Sunday, August 23, 2015

Churchill by rail: part 6 - an afternoon at the beach

 WMRC blog editor Paul Ullrich relaxes by the Hudson Bay shoreline. No, he didn't go in for a dip.

By Paul Ullrich

What better way to celebrate your arrival in Churchill than to spend some time at the beach?

Come again?

Yes, Churchill has a beach, right on the shores of Hudson Bay, just a short walk from town. Mind you, it's not swarming with swimmers at any time of the year, although a few stalwart types do participate in an annual swim every Canada Day. But it serves as yet another reminder that Manitoba is indeed a maritime province, with a deep sea saltwater port.

But we weren't there to sunbathe. It was a little too cold for that. We were there to visit the Cape Merry National Historical Site, which is on the opposite side of the Churchill river estuary from Fort Prince of Wales.

It was also the first time that most of us ever took a tour with an armed guide! Yes, he was packing heat - a 45 caliber rifle. Clint Eastwood's "Dirty Harry" only had a 44 Magnum. But he didn't have to be able to stop a charging polar bear dead in his tracks. Fortunately, our guide didn't have to do that.

There were plenty of signs warning us that we were in polar bear country. But despite the warnings, we still wandered around the site. Perhaps the signs were too subtle. Maybe they should've read, "What, are you stupid or something? Get out of here! There are polar bears!"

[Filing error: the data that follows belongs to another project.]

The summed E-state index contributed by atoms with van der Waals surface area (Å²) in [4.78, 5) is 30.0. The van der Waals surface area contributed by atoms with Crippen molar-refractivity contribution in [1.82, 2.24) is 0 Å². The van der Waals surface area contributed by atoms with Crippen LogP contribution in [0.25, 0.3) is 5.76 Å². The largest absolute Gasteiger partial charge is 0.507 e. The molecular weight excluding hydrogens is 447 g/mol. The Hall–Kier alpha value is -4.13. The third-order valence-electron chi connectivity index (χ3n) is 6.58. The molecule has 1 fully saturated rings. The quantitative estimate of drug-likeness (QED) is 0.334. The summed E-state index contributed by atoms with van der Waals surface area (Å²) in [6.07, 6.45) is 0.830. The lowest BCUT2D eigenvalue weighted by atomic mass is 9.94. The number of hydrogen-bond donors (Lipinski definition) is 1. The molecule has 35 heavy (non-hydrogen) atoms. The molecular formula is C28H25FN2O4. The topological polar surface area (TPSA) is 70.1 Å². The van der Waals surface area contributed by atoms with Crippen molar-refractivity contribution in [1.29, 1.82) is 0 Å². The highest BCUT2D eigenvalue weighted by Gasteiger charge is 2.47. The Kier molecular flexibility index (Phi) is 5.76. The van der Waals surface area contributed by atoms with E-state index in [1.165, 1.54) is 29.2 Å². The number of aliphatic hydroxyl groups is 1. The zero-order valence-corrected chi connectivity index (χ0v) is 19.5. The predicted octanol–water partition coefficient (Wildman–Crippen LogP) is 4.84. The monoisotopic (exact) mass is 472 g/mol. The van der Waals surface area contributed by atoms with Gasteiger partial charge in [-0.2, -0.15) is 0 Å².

Among the site we visited by the beach were the massive inukshuck and the Enterprise boat, a landlocked ship by the shoreline. We also visited the cannon battery at the Cape Merry National Historic Site, which was being restored by a group of university students. The battery was built to guard the river mouth and to prevent enemy occupation of Fort Prince of Wales by providing crossfire.

There are two cannon batteries at Cape Merry. The first one was located directly across from the eastern wall of Fort Prince of Wales. Then they realized that the cannon could also be seized by the enemy and used to fire on the fort! The powder magazine was built right in the middle of the battery, which meant that any stray sparks from the cannon could ignite the black powder.  In 1747 the battery was relocated to a second site.

This was the second place we visited that day. It was already the middle of the afternoon, but we were far from finished with the day's tours! This stop was only part of a whirlwind tour of Churchill that day, which included a visit to the Parks Canada Visitor Reception Centre, the Port of Churchill, Fort Prince of Wales and whale watching in the Churchill river estuary!

We had an exciting preview of the evenings upcoming whale watching tour. We were watching what we thought were whitecaps in the estuary, when our guide pointed out that what we thought were whitecaps were scores of breeching beluga whales!

 Our guide, packing serious heat. Yes, the rifle is fully loaded!
Our group watches a group of university students restore the cannon battery at Cape Merry National Historic Site.

The inukshuck at the beach on Hudson Bay.

 These signs were everywhere, and they were a constant reminder that we were no longer in Southern Manitoba.

No comments:

Post a Comment